The experience of aggression by female teachers in the workplace

D. S. van der Merwe, C. P.H. Myburgh, M. Poggenpoel

Research output: Contribution to journalArticlepeer-review

2 Citations (Scopus)


South Africa is a country with exceptionally high levels of frustration and trauma. Research shows that a third of all people in South Africa are exposed to some kind of violence. This causes insecurity and fear, which creates high levels of stress. High stress levels fuels aggression in the workplace. It was observed that female teachers often experience aggression in the workplace. This has a negative effect on their overall sense of well-being as well as their mental health. A purposive sample was selected through two private schools in Gauteng, South Africa, and consisted of eight female teachers. Data was collected by means of in-depth phenomenological interviews, field notes, naive sketches and observation. One central question was posed to the purposefully selected participants: What is your experience of aggression in your workplace? Thematic coding was used to analyse the data. Three themes were identified: different perceptions influenced female teachers' experience of aggression; the pressure in the school system formed an integral part of the experience of aggression and the experienced effect of aggression on the female teachers.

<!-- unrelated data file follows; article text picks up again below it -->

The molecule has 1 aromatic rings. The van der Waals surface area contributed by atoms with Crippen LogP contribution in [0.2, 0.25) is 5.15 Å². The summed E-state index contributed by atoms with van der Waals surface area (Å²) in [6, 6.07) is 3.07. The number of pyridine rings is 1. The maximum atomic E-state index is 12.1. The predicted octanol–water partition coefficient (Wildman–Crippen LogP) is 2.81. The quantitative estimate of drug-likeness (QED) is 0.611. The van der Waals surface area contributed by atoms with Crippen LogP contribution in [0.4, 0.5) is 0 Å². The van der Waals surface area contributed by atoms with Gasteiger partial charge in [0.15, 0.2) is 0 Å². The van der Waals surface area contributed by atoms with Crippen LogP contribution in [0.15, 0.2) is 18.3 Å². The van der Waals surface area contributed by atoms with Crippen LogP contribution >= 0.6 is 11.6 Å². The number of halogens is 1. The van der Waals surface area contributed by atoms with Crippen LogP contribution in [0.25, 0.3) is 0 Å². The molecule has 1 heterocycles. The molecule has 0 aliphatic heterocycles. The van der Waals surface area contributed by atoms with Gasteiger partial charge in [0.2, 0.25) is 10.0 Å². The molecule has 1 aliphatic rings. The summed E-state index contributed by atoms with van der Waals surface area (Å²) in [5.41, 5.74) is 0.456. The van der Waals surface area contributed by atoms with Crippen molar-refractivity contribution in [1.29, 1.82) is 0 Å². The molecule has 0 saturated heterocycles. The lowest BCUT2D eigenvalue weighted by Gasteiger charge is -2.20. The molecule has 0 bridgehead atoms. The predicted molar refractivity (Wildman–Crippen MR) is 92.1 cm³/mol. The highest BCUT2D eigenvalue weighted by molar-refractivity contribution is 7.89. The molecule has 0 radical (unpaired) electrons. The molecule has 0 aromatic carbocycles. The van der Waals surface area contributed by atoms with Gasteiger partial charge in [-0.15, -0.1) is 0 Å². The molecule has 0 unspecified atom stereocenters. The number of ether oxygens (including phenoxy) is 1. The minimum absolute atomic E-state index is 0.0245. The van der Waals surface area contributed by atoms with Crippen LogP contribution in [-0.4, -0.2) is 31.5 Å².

Original languageEnglish
Pages (from-to)66-74
Number of pages9
JournalHealth SA Gesondheid
Issue number1
Publication statusPublished - 1 Jun 2015


  • Aggression
  • Experience
  • Female teachers
  • Phenomenological in-depth interviews
  • Qualitative
  • Workplace

ASJC Scopus subject areas

  • Health Policy
  • Public Health, Environmental and Occupational Health


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